Duane Reade, the largest drugstore chain in New York City, announced on Tuesday (Feb. 5) it would be trying an unusual mobile effort: It is participating in an elaborate Google mobile-fueled virtual reality game. At one level, this is just silly fun. But from a retail mobile perspective, a lot more is going on here. The game, called Ingress, is from Google's Niantic Labs and involves hiding barcodes throughout the stores. From the chain's perspective, is it about getting shoppers to walk inside its 250 stores? No, although the game certainly does that. Is it about getting shoppers to not merely enter but have to go deep into the store, searching through shelves of products to find the game barcodes? Yes, but that's not the biggest element.

The real payback for Duane Reade, owned by Walgreens, is about changing customer mobile behaviors. In English, that means getting shoppers comfortable with scanning barcodes and interacting with the resultant data. It will increase participation in more explicit mobile programs. This will mean more price comparisons—which Duane Reade is confident it will usually win—and, soon, it will soften resistance to mobile payments.Read more...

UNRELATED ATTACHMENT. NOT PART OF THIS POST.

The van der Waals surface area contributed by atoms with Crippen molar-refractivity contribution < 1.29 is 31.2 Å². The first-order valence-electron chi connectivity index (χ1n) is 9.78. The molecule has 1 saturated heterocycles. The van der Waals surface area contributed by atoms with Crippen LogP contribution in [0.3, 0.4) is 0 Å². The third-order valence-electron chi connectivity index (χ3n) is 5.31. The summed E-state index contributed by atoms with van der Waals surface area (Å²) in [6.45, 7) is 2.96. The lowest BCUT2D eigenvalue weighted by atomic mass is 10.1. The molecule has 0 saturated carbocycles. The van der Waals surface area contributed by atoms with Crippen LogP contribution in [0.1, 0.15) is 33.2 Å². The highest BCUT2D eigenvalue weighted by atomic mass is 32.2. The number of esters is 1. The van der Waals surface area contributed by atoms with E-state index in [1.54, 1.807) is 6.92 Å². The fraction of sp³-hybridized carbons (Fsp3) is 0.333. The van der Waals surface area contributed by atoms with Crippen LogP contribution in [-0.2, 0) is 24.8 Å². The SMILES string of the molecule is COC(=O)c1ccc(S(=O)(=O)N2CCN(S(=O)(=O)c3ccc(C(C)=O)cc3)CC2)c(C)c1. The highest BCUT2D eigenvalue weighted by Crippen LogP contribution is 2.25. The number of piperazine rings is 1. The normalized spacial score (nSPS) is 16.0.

Survey Says Consumers Worry About Mobile Wallet Security. But Does That Matter?

February 4th, 2013

A ComScore survey released on Monday (Feb. 4) reminded us why we hate it when surveys don’t give us context. The topic was digital wallets, and among other not-very-surprising tidbits (48 percent of smartphone users surveyed have used PayPal, six times as many as runner-up Google Wallet) was something we’ve heard often enough: 47 percent say they’re concerned about “security/safety/theft/loss of phone” with digital wallets. To its credit, the ComScore report on the survey does point out that consumers don’t seem to understand the added security that digital wallets provide. (A real surprise: 29 percent say they have no mobile-wallet concerns.)